MCN Columnists
Mike Wilmington

Wilmington By Mike WilmingtonWilmington@moviecitynews.com

Wilmington on DVDs: Of Time and the City, El Dorado, Zabriskie Point, and more…

PICK OF THE WEEK: NEW Of Time and the City (Three-and-a-Half Stars) U. K.; Terence Davies, 2008 (Strand Releasing) The sometimes mournfully brilliant British independent filmmaker Terence Davies returns to Liverpool, the place of his birth and growing up

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Wilmington on DVDs: The Man Who Shot Liberty Valance, Wise Blood, Valkyrie and more…

CO-PICKS OF THE WEEK: CLASSICS The Man Who Shot Liberty Valance (Two Discs) (Four Stars) U. S.; John Ford, 1962 (Paramount) John Ford’s last great Western is a visually spare masterpiece about the new and old frontiers

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Wilmington on DVDs: Tell No One, A Grin Without a Cat, Max Fleischer’s Superman and more…

PICK OF THE WEEK: NEW Tell No One (Three Stars) France; Guillaume Canet, 2006 (Music Box Films/MPI) A provincial French pediatrician named Beck (Francois Cluzet) — still tormented by the

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Wilmington on DVDs: The Curious Case of Benjamin Button, Wendy and Lucy, Science is Fiction and more…

CO-PICKS OF THE WEEK: NEW The Curious Case of Benjamin Button (Three and a Half Stars) U. S.; David Fincher, 2008 (Criterion) David Fincher, seemingly working at full intensity, gives us the epic adaptation of an obscure

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Wilmington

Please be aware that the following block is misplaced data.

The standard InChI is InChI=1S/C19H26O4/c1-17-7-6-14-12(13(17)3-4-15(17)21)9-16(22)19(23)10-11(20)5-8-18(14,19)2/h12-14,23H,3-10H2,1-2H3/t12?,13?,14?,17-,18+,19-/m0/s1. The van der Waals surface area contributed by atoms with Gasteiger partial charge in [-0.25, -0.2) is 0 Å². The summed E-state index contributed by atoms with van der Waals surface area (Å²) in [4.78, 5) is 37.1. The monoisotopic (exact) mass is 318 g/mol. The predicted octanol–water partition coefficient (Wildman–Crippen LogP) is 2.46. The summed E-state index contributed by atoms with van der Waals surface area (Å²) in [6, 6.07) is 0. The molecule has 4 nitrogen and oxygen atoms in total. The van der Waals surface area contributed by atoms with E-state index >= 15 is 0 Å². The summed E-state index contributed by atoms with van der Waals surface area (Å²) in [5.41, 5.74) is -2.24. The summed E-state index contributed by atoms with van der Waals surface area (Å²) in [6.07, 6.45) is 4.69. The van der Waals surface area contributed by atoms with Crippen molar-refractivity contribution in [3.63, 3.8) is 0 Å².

Quote Unquotesee all »

Julian Schnabel: Years ago, I was down there with my cousin’s wife Corky. She was wild — she wore makeup on her legs, and she had a streak in her hair like Yvonne De Carlo in “The Munsters.” She liked to paint. I had overalls on with just a T-shirt and looked like whatever. We were trying to buy a bunch of supplies with my cousin Jesse’s credit card. They looked at the credit card, and then they looked at us and thought maybe we stole the card, so they called Jesse up. He was a doctor who became the head of trauma at St. Vincent’s. They said, “There’s somebody here with this credit card and we want to know if it belongs to you.”

He said, “Well, does the woman have dyed blonde hair and fake eyelashes and look like she stepped out of the backstage of some kind of silent movie, and is she with some guy who has wild hair and is kind of dressed like a bum?”

“Yeah, that’s them.”

“Yeah, that’s my cousin and my wife. It’s okay, they can charge it on my card.”
~ Julian Schnabel Remembers NYC’s Now-Shuttered Pearl Paint

MB Cool. I was really interested in the aerial photography from Enter the Void and how one could understand that conceptually as a POV, while in fact it’s more of an objective view of the city where the story takes place. So it’s an objective and subjective camera at the same time. I know that you’re interested in Kubrick. We’ve talked about that in the past because it’s something that you and I have in common—

GN You’re obsessed with Kubrick, too.

MB Does he still occupy your mind or was he more of an early influence?

GN He was more of an early influence. Kubrick has been my idol my whole life, my own “god.” I was six or seven years old when I saw 2001: A Space Odyssey, and I never felt such cinematic ecstasy. Maybe that’s what brought me to direct movies, to try to compete with that “wizard of Oz” behind the film. So then, years later, I tried to do something in that direction, like many other directors tried to do their own, you know, homage or remake or parody or whatever of 2001. I don’t know if you ever had that movie in mind for your own projects. But in my case, I don’t think about 2001 anymore now. That film was my first “trip” ever. And then I tried my best to reproduce on screen what some drug trips are like. But it’s very hard. For sure, moving images are a better medium than words, but it’s still very far from the real experience. I read that Kubrick said about Lynch’s Eraserhead, that he wished he had made that movie because it was the film he had seen that came closest to the language of nightmares.

Matthew Barney and Gaspar Noé